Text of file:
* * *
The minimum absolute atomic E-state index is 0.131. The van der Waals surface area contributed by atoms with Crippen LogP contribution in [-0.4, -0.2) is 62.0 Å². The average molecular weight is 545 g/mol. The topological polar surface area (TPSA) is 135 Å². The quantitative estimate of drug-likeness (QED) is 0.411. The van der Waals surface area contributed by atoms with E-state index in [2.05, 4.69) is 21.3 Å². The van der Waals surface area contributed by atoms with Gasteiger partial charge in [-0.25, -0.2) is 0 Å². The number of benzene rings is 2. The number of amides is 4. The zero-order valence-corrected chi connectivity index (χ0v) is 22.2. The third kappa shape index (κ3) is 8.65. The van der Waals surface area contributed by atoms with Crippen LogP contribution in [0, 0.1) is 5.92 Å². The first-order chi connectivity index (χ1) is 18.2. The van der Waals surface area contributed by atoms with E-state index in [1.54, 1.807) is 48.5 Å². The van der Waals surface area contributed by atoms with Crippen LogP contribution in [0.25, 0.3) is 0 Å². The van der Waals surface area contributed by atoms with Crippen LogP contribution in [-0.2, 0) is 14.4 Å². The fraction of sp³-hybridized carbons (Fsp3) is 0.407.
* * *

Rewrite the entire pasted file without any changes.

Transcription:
The minimum absolute atomic E-state index is 0.131. The van der Waals surface area contributed by atoms with Crippen LogP contribution in [-0.4, -0.2) is 62.0 Å². The average molecular weight is 545 g/mol. The topological polar surface area (TPSA) is 135 Å². The quantitative estimate of drug-likeness (QED) is 0.411. The van der Waals surface area contributed by atoms with E-state index in [2.05, 4.69) is 21.3 Å². The van der Waals surface area contributed by atoms with Gasteiger partial charge in [-0.25, -0.2) is 0 Å². The number of benzene rings is 2. The number of amides is 4. The zero-order valence-corrected chi connectivity index (χ0v) is 22.2. The third kappa shape index (κ3) is 8.65. The van der Waals surface area contributed by atoms with Crippen LogP contribution in [0, 0.1) is 5.92 Å². The first-order chi connectivity index (χ1) is 18.2. The van der Waals surface area contributed by atoms with E-state index in [1.54, 1.807) is 48.5 Å². The van der Waals surface area contributed by atoms with Crippen LogP contribution in [0.25, 0.3) is 0 Å². The van der Waals surface area contributed by atoms with Crippen LogP contribution in [-0.2, 0) is 14.4 Å². The fraction of sp³-hybridized carbons (Fsp3) is 0.407.